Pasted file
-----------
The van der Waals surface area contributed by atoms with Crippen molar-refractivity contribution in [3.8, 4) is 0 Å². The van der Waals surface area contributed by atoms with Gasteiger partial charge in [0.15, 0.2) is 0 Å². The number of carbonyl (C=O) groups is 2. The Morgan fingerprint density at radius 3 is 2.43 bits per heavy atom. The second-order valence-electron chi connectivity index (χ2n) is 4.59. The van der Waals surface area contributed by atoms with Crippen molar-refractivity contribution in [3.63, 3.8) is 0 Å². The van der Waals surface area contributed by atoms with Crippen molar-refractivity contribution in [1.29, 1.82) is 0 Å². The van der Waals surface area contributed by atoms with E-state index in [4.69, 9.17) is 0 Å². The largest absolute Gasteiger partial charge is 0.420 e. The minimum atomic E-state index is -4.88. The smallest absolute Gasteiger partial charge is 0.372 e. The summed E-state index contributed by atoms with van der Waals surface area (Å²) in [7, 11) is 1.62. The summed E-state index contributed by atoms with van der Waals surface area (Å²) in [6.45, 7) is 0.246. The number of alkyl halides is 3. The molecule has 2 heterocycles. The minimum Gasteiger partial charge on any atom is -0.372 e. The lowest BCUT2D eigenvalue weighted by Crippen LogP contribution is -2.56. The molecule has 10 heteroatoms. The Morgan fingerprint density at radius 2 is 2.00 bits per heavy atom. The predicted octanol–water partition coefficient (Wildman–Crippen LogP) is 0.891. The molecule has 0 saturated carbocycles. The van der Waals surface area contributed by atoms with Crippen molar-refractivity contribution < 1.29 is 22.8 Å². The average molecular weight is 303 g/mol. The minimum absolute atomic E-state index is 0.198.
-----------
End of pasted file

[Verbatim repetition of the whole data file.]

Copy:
The van der Waals surface area contributed by atoms with Crippen molar-refractivity contribution in [3.8, 4) is 0 Å². The van der Waals surface area contributed by atoms with Gasteiger partial charge in [0.15, 0.2) is 0 Å². The number of carbonyl (C=O) groups is 2. The Morgan fingerprint density at radius 3 is 2.43 bits per heavy atom. The second-order valence-electron chi connectivity index (χ2n) is 4.59. The van der Waals surface area contributed by atoms with Crippen molar-refractivity contribution in [3.63, 3.8) is 0 Å². The van der Waals surface area contributed by atoms with Crippen molar-refractivity contribution in [1.29, 1.82) is 0 Å². The van der Waals surface area contributed by atoms with E-state index in [4.69, 9.17) is 0 Å². The largest absolute Gasteiger partial charge is 0.420 e. The minimum atomic E-state index is -4.88. The smallest absolute Gasteiger partial charge is 0.372 e. The summed E-state index contributed by atoms with van der Waals surface area (Å²) in [7, 11) is 1.62. The summed E-state index contributed by atoms with van der Waals surface area (Å²) in [6.45, 7) is 0.246. The number of alkyl halides is 3. The molecule has 2 heterocycles. The minimum Gasteiger partial charge on any atom is -0.372 e. The lowest BCUT2D eigenvalue weighted by Crippen LogP contribution is -2.56. The molecule has 10 heteroatoms. The Morgan fingerprint density at radius 2 is 2.00 bits per heavy atom. The predicted octanol–water partition coefficient (Wildman–Crippen LogP) is 0.891. The molecule has 0 saturated carbocycles. The van der Waals surface area contributed by atoms with Crippen molar-refractivity contribution < 1.29 is 22.8 Å². The average molecular weight is 303 g/mol. The minimum absolute atomic E-state index is 0.198.